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Yep, 800,000 Bankruptcy Filings This Year

posted by Bob Lawless

My blogging has been light the past few months as we have been working on the eighth edition of what will now be LoPucki, Warren & Lawless, Secured Transactions: A Systems Approach. For you secured transactions teachers out there, we have returned a first set of page proofs and everything looks on track for publication later this year well in advance of the spring semester.

To get back into the blogging swing of things, I go to where else . . . bankruptcy filing data. Back in January, I predicted that total 2015 bankruptcy filings for the U.S. would be "somewhere around 800,000." Revisiting that prediction, the numbers seem right on track to meet it.

According to data from Epiq Systems, there have been just short of 495,000 bankruptcy filings through July 31. In recent years, the bankruptcy filings for the first seven months of the year have been 61.2% of the annual total. Extrapolating, that would put us at 808,000 filings for the year. That would be a decline of 11.2% for 2015, on the heels of a decline of 11.8% in the prior year.

Population-adjusted, the bankruptcy filing is at historic lows. On an annual basis, there are now 2.65 filings per 1,000 persons. Ignoring the statistical gyrations around the enactment of the 2005 bankruptcy law, this is the lowest it has been in 26 years.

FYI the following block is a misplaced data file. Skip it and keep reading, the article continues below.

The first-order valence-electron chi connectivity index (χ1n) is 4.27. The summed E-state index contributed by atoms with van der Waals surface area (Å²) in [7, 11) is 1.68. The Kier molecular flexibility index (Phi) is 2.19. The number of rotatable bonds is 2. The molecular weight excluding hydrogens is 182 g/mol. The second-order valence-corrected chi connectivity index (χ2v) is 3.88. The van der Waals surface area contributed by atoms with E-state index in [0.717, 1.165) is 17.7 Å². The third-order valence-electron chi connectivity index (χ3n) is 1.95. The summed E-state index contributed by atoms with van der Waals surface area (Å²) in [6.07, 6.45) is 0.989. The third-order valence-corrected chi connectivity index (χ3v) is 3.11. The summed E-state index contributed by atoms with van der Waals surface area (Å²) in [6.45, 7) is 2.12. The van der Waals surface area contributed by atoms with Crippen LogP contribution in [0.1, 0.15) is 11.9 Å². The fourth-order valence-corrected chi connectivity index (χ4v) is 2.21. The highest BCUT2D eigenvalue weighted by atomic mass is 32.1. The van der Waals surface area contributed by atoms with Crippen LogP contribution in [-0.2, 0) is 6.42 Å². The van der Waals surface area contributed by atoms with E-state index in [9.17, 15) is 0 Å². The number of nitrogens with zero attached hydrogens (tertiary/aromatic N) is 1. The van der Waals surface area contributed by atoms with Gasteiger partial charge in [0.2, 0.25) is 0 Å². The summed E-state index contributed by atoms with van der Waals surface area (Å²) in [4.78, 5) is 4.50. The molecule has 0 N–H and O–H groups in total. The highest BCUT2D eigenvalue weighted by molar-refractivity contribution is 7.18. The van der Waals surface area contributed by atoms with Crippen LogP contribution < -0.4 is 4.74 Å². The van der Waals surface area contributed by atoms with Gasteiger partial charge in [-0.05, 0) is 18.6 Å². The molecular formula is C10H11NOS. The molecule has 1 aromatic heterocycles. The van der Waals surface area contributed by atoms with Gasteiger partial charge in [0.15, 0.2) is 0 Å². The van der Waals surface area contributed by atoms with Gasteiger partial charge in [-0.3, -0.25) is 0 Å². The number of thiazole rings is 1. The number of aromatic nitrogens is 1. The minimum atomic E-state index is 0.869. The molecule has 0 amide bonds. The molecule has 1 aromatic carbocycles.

For those who do not remember those gyrations, a swell of filers rushed to beat the law's effective date, and then filing rates plummeted as everyone who needed to file already had done so. But, even when filing rates were considered to have crashed back in 2006, the annual filing rate was still around 2.00, not that far off where the rate is today. In contrast, the annual filing rate in July 2010 was 5.23 per 1,000.

There now have been 57 straight months of year-over-year declines in the bankruptcy filing rate. The last two months have seen smaller declines (9.9% and 7.4%) than the double-digit decreases we have been seeing. It is probably too early to say whether these two months represent a longer-term trend toward a decrease in the rate of decrease or even a flattening out of the curve.


Filing are up pretty significantly in the third quarter over the same time last year.

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